City of Kitakyushu offers technical support for waterworks in Asia
Date: Feb 2014
Source: Highlighting Japan – by Isao Naruse
In cooperation with the Japan International Cooperation Agency (JICA), the city of Kitakyushu has been sharing waterworks technology – and even water department personnel – as part of an initiative to improve water standards in various developing nations overseas.
“By enabling the supply of safe and secure water through improvements in the quality of local waterworks services, we can both eliminate the toil of manually drawing water and curtail the spread of waterborne infectious diseases,” says Hideo Ishii of the overseas projects department at the Water and Sewer Bureau of the City of Kitakyushu. He further notes that a reliable water system is a prerequisite not only for human health and sanitation but also for the stability and development of local regions and industry.
The Water and Sewer Bureau of the City of Kitakyushu has been involved in projects in Indonesia, Viet Nam and China, while its most significant achievement may be a massive waterworks development in Cambodia’s capital of Phnom Penh.
In 1993, after years of civil war and military dictatorship, a mere 25 percent of Phnom Penh’s population was served by the city’s waterworks, the Phnom Penh Water Supply Authority (PPWSA). International support for projects, such as road maintenance and vital water supply pipeline reconstruction, was initiated in this year. And thanks to a cooperative effort from Japan, France and other nations around the globe, new water purification plants and pipelines were both constructed and maintained.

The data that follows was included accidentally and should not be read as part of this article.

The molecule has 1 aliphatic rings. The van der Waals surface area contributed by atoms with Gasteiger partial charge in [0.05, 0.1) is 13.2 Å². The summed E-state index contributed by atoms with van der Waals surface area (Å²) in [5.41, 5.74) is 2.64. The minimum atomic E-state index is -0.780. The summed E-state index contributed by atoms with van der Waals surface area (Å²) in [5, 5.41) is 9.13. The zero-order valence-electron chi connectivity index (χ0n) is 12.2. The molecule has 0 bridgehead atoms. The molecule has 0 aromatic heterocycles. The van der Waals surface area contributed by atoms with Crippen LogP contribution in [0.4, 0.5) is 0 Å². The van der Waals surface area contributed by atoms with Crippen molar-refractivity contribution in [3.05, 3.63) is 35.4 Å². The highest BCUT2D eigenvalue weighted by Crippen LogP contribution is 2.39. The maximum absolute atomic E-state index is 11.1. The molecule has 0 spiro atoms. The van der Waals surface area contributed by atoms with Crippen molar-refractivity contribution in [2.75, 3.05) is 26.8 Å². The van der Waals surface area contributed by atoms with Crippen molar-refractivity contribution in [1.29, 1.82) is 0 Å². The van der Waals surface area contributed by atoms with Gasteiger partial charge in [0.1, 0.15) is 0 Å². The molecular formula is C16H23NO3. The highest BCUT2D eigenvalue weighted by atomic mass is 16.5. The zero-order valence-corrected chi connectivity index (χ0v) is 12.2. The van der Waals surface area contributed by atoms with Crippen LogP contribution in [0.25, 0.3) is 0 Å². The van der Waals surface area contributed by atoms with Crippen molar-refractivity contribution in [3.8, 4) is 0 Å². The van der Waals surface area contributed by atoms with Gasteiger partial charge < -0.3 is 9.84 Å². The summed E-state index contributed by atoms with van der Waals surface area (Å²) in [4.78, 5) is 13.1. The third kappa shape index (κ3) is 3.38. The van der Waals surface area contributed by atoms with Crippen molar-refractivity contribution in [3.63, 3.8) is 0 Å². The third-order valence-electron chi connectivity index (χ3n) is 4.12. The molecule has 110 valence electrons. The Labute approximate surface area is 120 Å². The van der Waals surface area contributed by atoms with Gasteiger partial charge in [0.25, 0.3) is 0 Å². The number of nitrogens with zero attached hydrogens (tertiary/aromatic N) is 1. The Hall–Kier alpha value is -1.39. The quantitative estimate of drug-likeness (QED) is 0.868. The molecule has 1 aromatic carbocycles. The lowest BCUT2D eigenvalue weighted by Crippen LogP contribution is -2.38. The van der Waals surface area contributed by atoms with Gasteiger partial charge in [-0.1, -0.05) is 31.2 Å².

JICA and the Japanese government sent appeals related to the PPWSA to several Japanese municipalities. But as government and public order in Cambodia were unstable at the time, it was difficult to find any municipalities willing to dispatch personnel to the country. Feeling that surely someone would have to complete the task and stirred by a sense of duty, the City of Kitakyushu agreed to share its expertise and send skilled staff abroad.
The first staff member from Kitakyushu was dispatched in 1999, with transfers to the PPWSA lasting six months for each employee. With the nation still in the midst or aftermath of internal and external wars, the early days were fraught with danger. One dispatched staff member even had to flee his hotel because it was set on fire.
While Phnom Penh was blessed with brand new pipelines, there was little local knowledge as to how to maintain them. In response, Kitakyushu’s personnel provided guidance on maintaining water supply facilities and water leakage prevention.
By 2006, the percentage of people in Phnom Penh served by the PPWSA had risen meteorically to 90 percent. The period of time per day that drinkable water was available rose from 10 hours to 24 hours – and the non-revenue water rate (comprising the combined total lost due to leakage, theft, etc.) was lowered from a high of 72 percent to less than 8 percent, equal to that in developed nations. The City of Kitakyushu was awarded a medal by the Cambodian government for its meritorious contributions.
The project continues even today, with one specialist still dispatched long-term and many more placed on a short-term basis. In the future, Kitakyushu plans to join together with the international community to supply safe water to other ASEAN nations, including support to Myanmar slated to launch before the end of the 2013 fiscal year.
“As someone involved in the water service, I want to make a contribution to these initiatives, while at the same time focusing on improving the overall quality of life from both a cultural and hygienic standpoint,” says Ishii.
The people of Phnom Penh will certainly appreciate his sentiment.
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